Stephen Lowe of Just clearly thinks that the redress project that is going ahead for British Steelworkers ill-advised to leave their pension scheme has focused minds at the FCA on the need for income in retirement.
Citywire reports Lowe as saying that
the industry will feel the ‘legacy’ of the British Steel Pension Scheme misselling by advisers for years to come, and the lessons learned from the ongoing scandal will play a large part in the FCA’s retirement income advice review findings.
I am sure Stephen is right. There is in an elision of thinking between TPR and the FCA that is most evident in their joint interest in measuring Value for Money but is likely to re-emerge when the DWP launches its latest consultation on “decumulation” this summer. The FCA’s Retirement Income Advice Review is just one strand in the web. But it is a “thematic review” which means it will be ongoing and important.
This review is a piece of discovery work to explore how financial adviser firms are delivering retirement income advice and assess the quality of outcomes consumers are getting. It is due to report at the end of 2023.
There’s no surprise in this, we are currently in what I have called pension’s Strait of Hormuz, where hundreds of thousands of savers find themselves in a choke point – able to access their pension pots but with precious little assistance. Of course help is at hand from Pension Wise, MaPS and from the managers and trustees of the pension pots they can draw from, but most people recognise what they really need is a hand at their tiller, the hand of advice.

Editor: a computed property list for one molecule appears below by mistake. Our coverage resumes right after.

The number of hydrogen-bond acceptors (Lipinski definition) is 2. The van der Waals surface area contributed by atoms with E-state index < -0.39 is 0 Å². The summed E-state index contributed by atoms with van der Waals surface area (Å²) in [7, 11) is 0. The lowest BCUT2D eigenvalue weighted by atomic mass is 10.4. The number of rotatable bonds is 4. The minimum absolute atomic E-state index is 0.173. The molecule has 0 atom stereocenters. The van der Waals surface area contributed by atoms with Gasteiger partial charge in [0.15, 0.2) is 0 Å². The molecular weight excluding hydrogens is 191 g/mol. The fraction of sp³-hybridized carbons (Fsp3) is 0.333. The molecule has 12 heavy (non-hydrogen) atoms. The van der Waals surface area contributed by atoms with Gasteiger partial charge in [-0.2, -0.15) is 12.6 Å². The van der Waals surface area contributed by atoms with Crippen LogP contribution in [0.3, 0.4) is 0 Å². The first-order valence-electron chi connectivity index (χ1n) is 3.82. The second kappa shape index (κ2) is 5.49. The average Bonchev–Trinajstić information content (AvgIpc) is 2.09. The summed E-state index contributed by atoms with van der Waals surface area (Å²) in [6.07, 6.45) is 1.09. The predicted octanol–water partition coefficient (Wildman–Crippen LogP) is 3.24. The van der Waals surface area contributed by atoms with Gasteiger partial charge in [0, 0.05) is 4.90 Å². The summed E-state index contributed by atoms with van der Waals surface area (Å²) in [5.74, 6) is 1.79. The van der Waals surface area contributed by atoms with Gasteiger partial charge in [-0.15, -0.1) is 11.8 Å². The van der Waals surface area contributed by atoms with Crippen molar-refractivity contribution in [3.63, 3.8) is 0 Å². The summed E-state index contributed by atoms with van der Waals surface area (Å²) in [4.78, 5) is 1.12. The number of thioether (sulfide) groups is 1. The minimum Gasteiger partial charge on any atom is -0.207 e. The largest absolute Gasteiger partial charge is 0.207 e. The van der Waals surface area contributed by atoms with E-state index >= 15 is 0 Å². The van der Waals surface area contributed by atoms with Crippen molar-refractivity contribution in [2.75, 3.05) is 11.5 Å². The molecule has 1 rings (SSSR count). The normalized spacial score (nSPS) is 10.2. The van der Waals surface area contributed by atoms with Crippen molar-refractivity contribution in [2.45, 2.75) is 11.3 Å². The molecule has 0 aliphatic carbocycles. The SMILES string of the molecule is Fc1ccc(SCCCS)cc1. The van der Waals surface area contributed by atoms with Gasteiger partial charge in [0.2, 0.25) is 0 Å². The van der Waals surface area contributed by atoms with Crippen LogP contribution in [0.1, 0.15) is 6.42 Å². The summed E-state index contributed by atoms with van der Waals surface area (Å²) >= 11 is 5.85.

Those who have by luck or judgement saved sufficient for their pots to pay for the advice needed, can employ advisers to manage their financial affairs so that income meets outflows and the money lasts as long as they do.
Those who can’t afford an adviser could cash in their chips and buy an annuity – possibly from Stephen Lowe’s employer – Just.
But the steelworkers of Port Talbot , Scunthorpe and Motherwell – who have lost their pension promise from the British Steel Pension Scheme will , unless a better plan is suggested, not get the redress of returning to the new BSPS or even the PPF. Instead they will either receive cash compensation or a top-up to their personal pension.
If the FCA are thinking about redress, perhaps they ought to think outside the box, surely there is a better way to compensate people for their loss of pension.
And surely the 700,000 savers who navigate pension’s Strait of Hormuz, do not need to be quite so much in peril as they have been recently.
Why am I not surprised by the Pavlovian opening remarks?
In the last few days your blog has given an example of a “loss” based on the difference in two TVs each at the opposite ends of the interest rate spectrum over a three-year period. A good example of guidance v advice and its effect for one individual. (Also, an example of client’s hindsight wisdom)
Is it always the case that a TV should not be taken?
The BS advice to take the TV at a time when market interest rates were at historic lows may have been correct given a members personal circumstances.
Why the total advise was wrong in the BS case: –
1.Universal premeditated course of action fueled by greed and ignorance
2.Elevated risk inherent in the investment funds recommended
The confirmational bias in the pensions world has resulted in the abismal failure over decades to provide meaningful resources for the individual to have income beyond work.
Polovina statements abound masquerading as wisdom